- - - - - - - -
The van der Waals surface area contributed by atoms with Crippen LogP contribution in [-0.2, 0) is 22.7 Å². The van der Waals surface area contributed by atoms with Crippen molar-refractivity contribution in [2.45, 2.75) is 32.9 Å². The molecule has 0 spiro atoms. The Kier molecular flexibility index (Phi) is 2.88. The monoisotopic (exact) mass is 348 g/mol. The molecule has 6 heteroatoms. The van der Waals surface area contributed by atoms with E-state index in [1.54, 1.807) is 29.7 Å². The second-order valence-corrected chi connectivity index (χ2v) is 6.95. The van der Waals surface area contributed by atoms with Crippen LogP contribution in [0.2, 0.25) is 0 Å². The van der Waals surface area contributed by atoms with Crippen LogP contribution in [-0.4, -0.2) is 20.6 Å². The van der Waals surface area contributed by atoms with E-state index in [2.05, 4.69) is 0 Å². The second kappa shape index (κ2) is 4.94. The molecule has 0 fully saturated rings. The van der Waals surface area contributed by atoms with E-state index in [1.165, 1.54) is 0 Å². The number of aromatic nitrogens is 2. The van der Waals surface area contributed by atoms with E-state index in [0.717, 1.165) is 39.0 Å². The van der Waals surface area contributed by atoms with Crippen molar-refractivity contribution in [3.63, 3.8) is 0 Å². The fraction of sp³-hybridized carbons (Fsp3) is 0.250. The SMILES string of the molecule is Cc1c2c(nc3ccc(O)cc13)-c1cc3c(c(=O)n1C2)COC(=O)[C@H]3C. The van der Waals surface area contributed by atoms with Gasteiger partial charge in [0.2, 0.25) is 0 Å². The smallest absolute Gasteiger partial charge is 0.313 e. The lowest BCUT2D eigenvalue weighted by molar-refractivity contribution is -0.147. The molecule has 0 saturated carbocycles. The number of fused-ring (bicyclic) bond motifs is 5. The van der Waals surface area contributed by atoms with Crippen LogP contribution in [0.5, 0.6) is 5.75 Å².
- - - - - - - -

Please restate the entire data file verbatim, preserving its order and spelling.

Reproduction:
The van der Waals surface area contributed by atoms with Crippen LogP contribution in [-0.2, 0) is 22.7 Å². The van der Waals surface area contributed by atoms with Crippen molar-refractivity contribution in [2.45, 2.75) is 32.9 Å². The molecule has 0 spiro atoms. The Kier molecular flexibility index (Phi) is 2.88. The monoisotopic (exact) mass is 348 g/mol. The molecule has 6 heteroatoms. The van der Waals surface area contributed by atoms with E-state index in [1.54, 1.807) is 29.7 Å². The second-order valence-corrected chi connectivity index (χ2v) is 6.95. The van der Waals surface area contributed by atoms with Crippen LogP contribution in [0.2, 0.25) is 0 Å². The van der Waals surface area contributed by atoms with Crippen LogP contribution in [-0.4, -0.2) is 20.6 Å². The van der Waals surface area contributed by atoms with E-state index in [2.05, 4.69) is 0 Å². The second kappa shape index (κ2) is 4.94. The molecule has 0 fully saturated rings. The van der Waals surface area contributed by atoms with E-state index in [1.165, 1.54) is 0 Å². The number of aromatic nitrogens is 2. The van der Waals surface area contributed by atoms with E-state index in [0.717, 1.165) is 39.0 Å². The van der Waals surface area contributed by atoms with Crippen molar-refractivity contribution in [3.63, 3.8) is 0 Å². The fraction of sp³-hybridized carbons (Fsp3) is 0.250. The SMILES string of the molecule is Cc1c2c(nc3ccc(O)cc13)-c1cc3c(c(=O)n1C2)COC(=O)[C@H]3C. The van der Waals surface area contributed by atoms with Gasteiger partial charge in [0.2, 0.25) is 0 Å². The smallest absolute Gasteiger partial charge is 0.313 e. The lowest BCUT2D eigenvalue weighted by molar-refractivity contribution is -0.147. The molecule has 0 saturated carbocycles. The number of fused-ring (bicyclic) bond motifs is 5. The van der Waals surface area contributed by atoms with Crippen LogP contribution in [0.5, 0.6) is 5.75 Å².